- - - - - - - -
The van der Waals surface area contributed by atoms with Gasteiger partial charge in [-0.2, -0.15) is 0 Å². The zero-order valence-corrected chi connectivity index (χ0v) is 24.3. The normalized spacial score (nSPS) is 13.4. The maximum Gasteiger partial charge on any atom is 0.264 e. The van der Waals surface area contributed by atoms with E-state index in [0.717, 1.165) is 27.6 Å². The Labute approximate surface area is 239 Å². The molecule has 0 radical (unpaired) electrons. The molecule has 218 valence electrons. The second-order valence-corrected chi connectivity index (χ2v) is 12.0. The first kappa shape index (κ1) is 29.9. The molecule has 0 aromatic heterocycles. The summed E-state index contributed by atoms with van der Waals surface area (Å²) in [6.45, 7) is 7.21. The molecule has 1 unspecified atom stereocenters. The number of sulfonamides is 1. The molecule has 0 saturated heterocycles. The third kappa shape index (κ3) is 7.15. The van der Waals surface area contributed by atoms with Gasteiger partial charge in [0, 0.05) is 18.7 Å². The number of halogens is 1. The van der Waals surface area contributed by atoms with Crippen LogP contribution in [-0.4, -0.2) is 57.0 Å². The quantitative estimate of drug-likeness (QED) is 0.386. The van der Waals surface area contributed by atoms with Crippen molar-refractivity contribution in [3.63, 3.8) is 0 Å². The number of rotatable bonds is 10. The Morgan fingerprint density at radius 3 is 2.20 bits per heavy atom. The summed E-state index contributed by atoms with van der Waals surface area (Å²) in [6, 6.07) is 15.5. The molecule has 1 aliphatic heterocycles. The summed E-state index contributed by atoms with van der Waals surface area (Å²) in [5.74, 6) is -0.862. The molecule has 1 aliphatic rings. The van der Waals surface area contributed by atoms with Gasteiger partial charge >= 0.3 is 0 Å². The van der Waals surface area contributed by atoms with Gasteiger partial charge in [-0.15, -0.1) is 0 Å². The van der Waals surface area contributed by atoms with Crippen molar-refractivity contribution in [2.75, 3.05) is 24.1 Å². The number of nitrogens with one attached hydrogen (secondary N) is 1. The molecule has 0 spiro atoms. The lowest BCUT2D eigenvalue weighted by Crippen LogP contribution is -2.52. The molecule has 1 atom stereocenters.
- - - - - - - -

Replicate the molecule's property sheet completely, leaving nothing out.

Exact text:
The van der Waals surface area contributed by atoms with Gasteiger partial charge in [-0.2, -0.15) is 0 Å². The zero-order valence-corrected chi connectivity index (χ0v) is 24.3. The normalized spacial score (nSPS) is 13.4. The maximum Gasteiger partial charge on any atom is 0.264 e. The van der Waals surface area contributed by atoms with E-state index in [0.717, 1.165) is 27.6 Å². The Labute approximate surface area is 239 Å². The molecule has 0 radical (unpaired) electrons. The molecule has 218 valence electrons. The second-order valence-corrected chi connectivity index (χ2v) is 12.0. The first kappa shape index (κ1) is 29.9. The molecule has 0 aromatic heterocycles. The summed E-state index contributed by atoms with van der Waals surface area (Å²) in [6.45, 7) is 7.21. The molecule has 1 unspecified atom stereocenters. The number of sulfonamides is 1. The molecule has 0 saturated heterocycles. The third kappa shape index (κ3) is 7.15. The van der Waals surface area contributed by atoms with Gasteiger partial charge in [0, 0.05) is 18.7 Å². The number of halogens is 1. The van der Waals surface area contributed by atoms with Crippen LogP contribution in [-0.4, -0.2) is 57.0 Å². The quantitative estimate of drug-likeness (QED) is 0.386. The van der Waals surface area contributed by atoms with Crippen molar-refractivity contribution in [3.63, 3.8) is 0 Å². The number of rotatable bonds is 10. The Morgan fingerprint density at radius 3 is 2.20 bits per heavy atom. The summed E-state index contributed by atoms with van der Waals surface area (Å²) in [6, 6.07) is 15.5. The molecule has 1 aliphatic heterocycles. The summed E-state index contributed by atoms with van der Waals surface area (Å²) in [5.74, 6) is -0.862. The molecule has 1 aliphatic rings. The van der Waals surface area contributed by atoms with Gasteiger partial charge >= 0.3 is 0 Å². The van der Waals surface area contributed by atoms with Gasteiger partial charge in [-0.15, -0.1) is 0 Å². The van der Waals surface area contributed by atoms with Crippen molar-refractivity contribution in [2.75, 3.05) is 24.1 Å². The number of nitrogens with one attached hydrogen (secondary N) is 1. The molecule has 0 spiro atoms. The lowest BCUT2D eigenvalue weighted by Crippen LogP contribution is -2.52. The molecule has 1 atom stereocenters.